Whenever I’m asked about common challenges facing dental practices, I can confidently say that the number one stressor is team dynamics. And that would probably still be true no matter what type of office I was consulting with! The fact is, humans are so wonderfully complex and ever-changing that team collaboration will likely always be a challenge. It’s the kind of challenge, however, that can be approached like a great adventure: with excitement, awe, and strategic preparation.
The concept of emotional intelligence, or EQ has likely been on your radar in some capacity for decades. Popularized by Daniel Goleman in his 1995 bestselling book, the EQ model often appears in contrast to “traditional” or “academic” intelligence, or IQ.
Emotional intelligence has several models, but I’ll be focusing on four areas where it comes into play:
Self-awareness: how well we know and understand our own thoughts, feelings, and behavior.
Social awareness: our ability to correctly interpret the emotions of others.
Self-management: how well we manage or control our own thoughts, feelings, and behavior.
Relationship management: our ability to manage the meeting point between our emotions and the emotions of others. (Where the magic happens!)
Now, I want to acknowledge that all brains are different, and the work to increase emotional intelligence for neurodivergent folks and people managing mental health issues may look different. In fact, making space for that diversity of thought is exactly what EQ is all about.
So where does EQ matter most in your practice, and how can you and your employees be more intentional about it?
Here’s where my #1 tip comes in: increasing EQ in any social setting is all about metacognition. Such a great word, right?!
Metacognition is your brain’s awareness of itself—after all, the brain is the only organ in our bodies that is literally self-aware.
How can we use this to our advantage?
Before your next social interaction, think about how you want to show up in that moment. One way to do this is to name three emotions you want to model in that interaction. These intentions are going to be different depending on what you want to achieve, and could sound something like: “funny, open, and direct” or “quiet, thoughtful, and friendly.”
Use these words as an emotional roadmap through your interaction. If you find yourself experiencing different or unexpected emotions, take a moment to notice what you’re feeling, and how your body is reacting to those emotions. This is mindfulness—allowing thoughts and feelings to come and go without judgment. You can rely on your three words to bring you back to your intended emotional outcome.
How does this relate to your leadership style?
You can set the tone for meetings, performance reviews, challenging and rewarding conversations alike with this strategy. Not only will you be consistently increasing your own EQ, you’ll be modeling the same thoughtfulness in your employees. Check out the amazing research on leadership and mirror neurons to understand why this works!
Your team: Understanding EQ, metacognition and mindfulness isn’t a secret technique reserved for leadership. In fact, talking about these strategies with your team is a great way to deepen interpersonal connection. Your employees can and should be thinking about how they show up emotionally in all interactions. Everyone on your team will benefit from modeling vulnerability.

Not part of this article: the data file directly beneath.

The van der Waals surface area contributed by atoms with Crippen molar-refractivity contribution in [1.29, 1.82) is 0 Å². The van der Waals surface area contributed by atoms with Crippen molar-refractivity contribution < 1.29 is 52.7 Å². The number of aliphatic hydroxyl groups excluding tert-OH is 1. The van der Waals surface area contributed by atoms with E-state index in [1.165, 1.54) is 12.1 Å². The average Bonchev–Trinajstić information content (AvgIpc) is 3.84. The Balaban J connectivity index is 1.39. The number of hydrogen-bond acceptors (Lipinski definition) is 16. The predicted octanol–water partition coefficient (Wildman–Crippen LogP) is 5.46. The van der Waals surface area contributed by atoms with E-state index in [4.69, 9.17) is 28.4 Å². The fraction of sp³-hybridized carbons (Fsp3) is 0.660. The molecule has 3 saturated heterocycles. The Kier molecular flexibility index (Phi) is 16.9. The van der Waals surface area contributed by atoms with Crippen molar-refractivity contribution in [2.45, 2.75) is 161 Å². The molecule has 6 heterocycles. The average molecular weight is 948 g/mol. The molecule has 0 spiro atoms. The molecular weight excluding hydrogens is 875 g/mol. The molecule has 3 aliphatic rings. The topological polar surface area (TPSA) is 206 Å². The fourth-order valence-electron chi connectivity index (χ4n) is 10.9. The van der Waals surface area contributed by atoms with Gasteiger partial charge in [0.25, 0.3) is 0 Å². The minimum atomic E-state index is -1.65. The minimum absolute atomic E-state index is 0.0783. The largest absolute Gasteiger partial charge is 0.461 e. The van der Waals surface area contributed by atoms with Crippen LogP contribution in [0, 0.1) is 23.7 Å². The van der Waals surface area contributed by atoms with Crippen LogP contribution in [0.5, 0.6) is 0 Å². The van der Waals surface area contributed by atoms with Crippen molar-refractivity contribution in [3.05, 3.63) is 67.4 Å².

No matter where you sit on the team, you can suggest establishing group norms for emotional safety, communication, and trust. This doesn’t need to be done at every meeting, but if you have a set of norms in place, they should be revisited every now and then to make sure they’re still relevant and still working for every team member.
Recruiting and hiring: If you and your team are consciously working to increase EQ, your recruiting and hiring practices will positively reflect that effort. In my previous post, I wrote about the importance of purpose and how it relates to your mission, vision, and values. Making sure your recruiting, hiring, and onboarding practices explicitly reference your purpose will go a long way towards building a great team.
In the interview process, ask scenario-based questions to get candidates talking about how they would respond in real-world situations. This is especially important now that COVID has increased nearly everyone’s stress levels. Learning about your candidates’ de-escalation techniques and how they’ve responded to similar situations in past roles will give you a sense of their emotional intelligence.
The patient experience: Imagine your front desk person, hygienists and dental assistants setting emotional intentions for every patient interaction. I hope that idea is as exciting to you as it is to me! Of course, things will not always go as planned, and there will always be room for improvement. Using the metacognition tip will allow you to reflect with your staff on how you can continually improve patient experience. Your ability to recognize and manage emotions while giving or receiving feedback with your team is great practice for interacting with patients, and vice-versa.
I was inspired to write this post because of a great episode from the Organize Chaos podcast. You can listen and watch here! The featured guest, Amy Posey, talks about the inherent discomfort of emotional intelligence, and I’ll end with her quote:
“I don’t want to discount the discomfort that comes with this because it is uncomfortable. One of the things I tell new managers all the time is, get used to that feeling of being uncomfortable pretty much all the time at work. That’s when you know things are happening. When you get comfortable, that’s when things are too easy, and you’re not learning.”